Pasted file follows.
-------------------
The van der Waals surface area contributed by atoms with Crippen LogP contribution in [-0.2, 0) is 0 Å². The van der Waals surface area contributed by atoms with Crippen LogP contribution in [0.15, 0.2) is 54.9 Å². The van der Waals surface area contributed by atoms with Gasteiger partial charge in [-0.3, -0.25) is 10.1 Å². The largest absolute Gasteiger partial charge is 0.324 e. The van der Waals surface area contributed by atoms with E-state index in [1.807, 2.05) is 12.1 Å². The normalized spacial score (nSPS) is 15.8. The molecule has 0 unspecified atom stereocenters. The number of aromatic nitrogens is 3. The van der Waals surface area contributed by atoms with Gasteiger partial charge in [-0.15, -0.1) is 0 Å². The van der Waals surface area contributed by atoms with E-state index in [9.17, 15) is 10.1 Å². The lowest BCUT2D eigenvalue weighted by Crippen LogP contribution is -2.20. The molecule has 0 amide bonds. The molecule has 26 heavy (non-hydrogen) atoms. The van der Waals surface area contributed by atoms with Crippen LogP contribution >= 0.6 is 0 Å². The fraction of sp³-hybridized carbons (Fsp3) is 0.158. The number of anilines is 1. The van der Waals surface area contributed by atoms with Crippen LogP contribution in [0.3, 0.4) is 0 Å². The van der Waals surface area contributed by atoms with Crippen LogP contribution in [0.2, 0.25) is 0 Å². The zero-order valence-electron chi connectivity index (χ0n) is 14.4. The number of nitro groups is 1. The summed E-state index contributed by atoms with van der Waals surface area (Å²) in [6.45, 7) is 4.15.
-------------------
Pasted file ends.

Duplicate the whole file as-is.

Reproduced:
The van der Waals surface area contributed by atoms with Crippen LogP contribution in [-0.2, 0) is 0 Å². The van der Waals surface area contributed by atoms with Crippen LogP contribution in [0.15, 0.2) is 54.9 Å². The van der Waals surface area contributed by atoms with Gasteiger partial charge in [-0.3, -0.25) is 10.1 Å². The largest absolute Gasteiger partial charge is 0.324 e. The van der Waals surface area contributed by atoms with E-state index in [1.807, 2.05) is 12.1 Å². The normalized spacial score (nSPS) is 15.8. The molecule has 0 unspecified atom stereocenters. The number of aromatic nitrogens is 3. The van der Waals surface area contributed by atoms with Gasteiger partial charge in [-0.15, -0.1) is 0 Å². The van der Waals surface area contributed by atoms with E-state index in [9.17, 15) is 10.1 Å². The lowest BCUT2D eigenvalue weighted by Crippen LogP contribution is -2.20. The molecule has 0 amide bonds. The molecule has 26 heavy (non-hydrogen) atoms. The van der Waals surface area contributed by atoms with Crippen LogP contribution >= 0.6 is 0 Å². The fraction of sp³-hybridized carbons (Fsp3) is 0.158. The number of anilines is 1. The van der Waals surface area contributed by atoms with Crippen LogP contribution in [0.3, 0.4) is 0 Å². The van der Waals surface area contributed by atoms with Crippen LogP contribution in [0.2, 0.25) is 0 Å². The zero-order valence-electron chi connectivity index (χ0n) is 14.4. The number of nitro groups is 1. The summed E-state index contributed by atoms with van der Waals surface area (Å²) in [6.45, 7) is 4.15.